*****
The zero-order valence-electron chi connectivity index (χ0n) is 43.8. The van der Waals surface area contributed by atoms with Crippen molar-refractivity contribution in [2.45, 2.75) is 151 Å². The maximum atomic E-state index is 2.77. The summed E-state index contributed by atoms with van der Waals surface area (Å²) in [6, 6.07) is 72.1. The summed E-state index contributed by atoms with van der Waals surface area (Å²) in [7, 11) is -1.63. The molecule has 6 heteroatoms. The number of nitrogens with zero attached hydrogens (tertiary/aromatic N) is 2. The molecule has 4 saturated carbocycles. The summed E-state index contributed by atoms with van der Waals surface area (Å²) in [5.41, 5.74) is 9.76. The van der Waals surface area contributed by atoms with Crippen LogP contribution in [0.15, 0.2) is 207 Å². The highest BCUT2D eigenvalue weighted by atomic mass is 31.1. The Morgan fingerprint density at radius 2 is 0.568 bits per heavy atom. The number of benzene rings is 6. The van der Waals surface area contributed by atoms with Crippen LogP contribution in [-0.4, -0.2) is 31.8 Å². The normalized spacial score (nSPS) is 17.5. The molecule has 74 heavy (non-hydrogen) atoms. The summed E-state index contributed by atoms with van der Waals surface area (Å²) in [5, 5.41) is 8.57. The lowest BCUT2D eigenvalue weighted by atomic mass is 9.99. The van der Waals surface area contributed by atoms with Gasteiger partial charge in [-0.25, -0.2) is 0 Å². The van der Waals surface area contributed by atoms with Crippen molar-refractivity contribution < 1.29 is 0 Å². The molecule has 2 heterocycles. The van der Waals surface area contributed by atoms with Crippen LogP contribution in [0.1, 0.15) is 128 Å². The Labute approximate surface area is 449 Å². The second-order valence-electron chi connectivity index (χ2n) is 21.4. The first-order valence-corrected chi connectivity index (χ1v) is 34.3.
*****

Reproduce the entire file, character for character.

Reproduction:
The zero-order valence-electron chi connectivity index (χ0n) is 43.8. The van der Waals surface area contributed by atoms with Crippen molar-refractivity contribution in [2.45, 2.75) is 151 Å². The maximum atomic E-state index is 2.77. The summed E-state index contributed by atoms with van der Waals surface area (Å²) in [6, 6.07) is 72.1. The summed E-state index contributed by atoms with van der Waals surface area (Å²) in [7, 11) is -1.63. The molecule has 6 heteroatoms. The number of nitrogens with zero attached hydrogens (tertiary/aromatic N) is 2. The molecule has 4 saturated carbocycles. The summed E-state index contributed by atoms with van der Waals surface area (Å²) in [5.41, 5.74) is 9.76. The van der Waals surface area contributed by atoms with Crippen LogP contribution in [0.15, 0.2) is 207 Å². The highest BCUT2D eigenvalue weighted by atomic mass is 31.1. The Morgan fingerprint density at radius 2 is 0.568 bits per heavy atom. The number of benzene rings is 6. The van der Waals surface area contributed by atoms with Crippen LogP contribution in [-0.4, -0.2) is 31.8 Å². The normalized spacial score (nSPS) is 17.5. The molecule has 74 heavy (non-hydrogen) atoms. The summed E-state index contributed by atoms with van der Waals surface area (Å²) in [5, 5.41) is 8.57. The lowest BCUT2D eigenvalue weighted by atomic mass is 9.99. The van der Waals surface area contributed by atoms with Gasteiger partial charge in [-0.25, -0.2) is 0 Å². The van der Waals surface area contributed by atoms with Crippen molar-refractivity contribution < 1.29 is 0 Å². The molecule has 2 heterocycles. The van der Waals surface area contributed by atoms with Crippen LogP contribution in [0.1, 0.15) is 128 Å². The Labute approximate surface area is 449 Å². The second-order valence-electron chi connectivity index (χ2n) is 21.4. The first-order valence-corrected chi connectivity index (χ1v) is 34.3.